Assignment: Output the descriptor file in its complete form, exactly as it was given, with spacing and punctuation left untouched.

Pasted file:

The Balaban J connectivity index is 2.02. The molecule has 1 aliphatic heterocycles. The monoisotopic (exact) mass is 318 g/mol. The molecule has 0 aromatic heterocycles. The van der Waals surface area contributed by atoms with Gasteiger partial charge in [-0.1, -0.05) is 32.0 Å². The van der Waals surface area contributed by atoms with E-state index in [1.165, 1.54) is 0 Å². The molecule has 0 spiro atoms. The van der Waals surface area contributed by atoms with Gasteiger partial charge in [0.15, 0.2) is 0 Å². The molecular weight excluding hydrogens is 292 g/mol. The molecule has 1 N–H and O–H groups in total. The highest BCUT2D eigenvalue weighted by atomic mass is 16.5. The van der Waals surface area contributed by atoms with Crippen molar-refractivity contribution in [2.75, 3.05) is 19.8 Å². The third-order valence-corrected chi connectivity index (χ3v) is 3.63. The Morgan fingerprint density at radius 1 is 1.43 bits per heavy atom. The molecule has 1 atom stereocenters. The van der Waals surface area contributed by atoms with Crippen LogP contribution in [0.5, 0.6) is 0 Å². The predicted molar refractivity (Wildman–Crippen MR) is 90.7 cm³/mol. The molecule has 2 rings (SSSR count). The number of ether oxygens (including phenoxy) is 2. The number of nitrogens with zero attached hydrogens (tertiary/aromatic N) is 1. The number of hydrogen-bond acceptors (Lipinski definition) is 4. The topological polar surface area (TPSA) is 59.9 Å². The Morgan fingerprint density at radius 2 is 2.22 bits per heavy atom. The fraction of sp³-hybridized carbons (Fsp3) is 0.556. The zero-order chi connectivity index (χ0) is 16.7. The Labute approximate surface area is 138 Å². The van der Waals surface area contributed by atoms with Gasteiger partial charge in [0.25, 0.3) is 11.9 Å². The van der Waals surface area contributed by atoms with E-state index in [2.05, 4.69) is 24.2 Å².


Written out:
The Balaban J connectivity index is 2.02. The molecule has 1 aliphatic heterocycles. The monoisotopic (exact) mass is 318 g/mol. The molecule has 0 aromatic heterocycles. The van der Waals surface area contributed by atoms with Gasteiger partial charge in [-0.1, -0.05) is 32.0 Å². The van der Waals surface area contributed by atoms with E-state index in [1.165, 1.54) is 0 Å². The molecule has 0 spiro atoms. The van der Waals surface area contributed by atoms with Gasteiger partial charge in [0.15, 0.2) is 0 Å². The molecular weight excluding hydrogens is 292 g/mol. The molecule has 1 N–H and O–H groups in total. The highest BCUT2D eigenvalue weighted by atomic mass is 16.5. The van der Waals surface area contributed by atoms with Crippen molar-refractivity contribution in [2.75, 3.05) is 19.8 Å². The third-order valence-corrected chi connectivity index (χ3v) is 3.63. The Morgan fingerprint density at radius 1 is 1.43 bits per heavy atom. The molecule has 1 atom stereocenters. The van der Waals surface area contributed by atoms with Crippen LogP contribution in [0.5, 0.6) is 0 Å². The predicted molar refractivity (Wildman–Crippen MR) is 90.7 cm³/mol. The molecule has 2 rings (SSSR count). The number of ether oxygens (including phenoxy) is 2. The number of nitrogens with zero attached hydrogens (tertiary/aromatic N) is 1. The number of hydrogen-bond acceptors (Lipinski definition) is 4. The topological polar surface area (TPSA) is 59.9 Å². The Morgan fingerprint density at radius 2 is 2.22 bits per heavy atom. The fraction of sp³-hybridized carbons (Fsp3) is 0.556. The zero-order chi connectivity index (χ0) is 16.7. The Labute approximate surface area is 138 Å². The van der Waals surface area contributed by atoms with Gasteiger partial charge in [0.25, 0.3) is 11.9 Å². The van der Waals surface area contributed by atoms with E-state index in [2.05, 4.69) is 24.2 Å².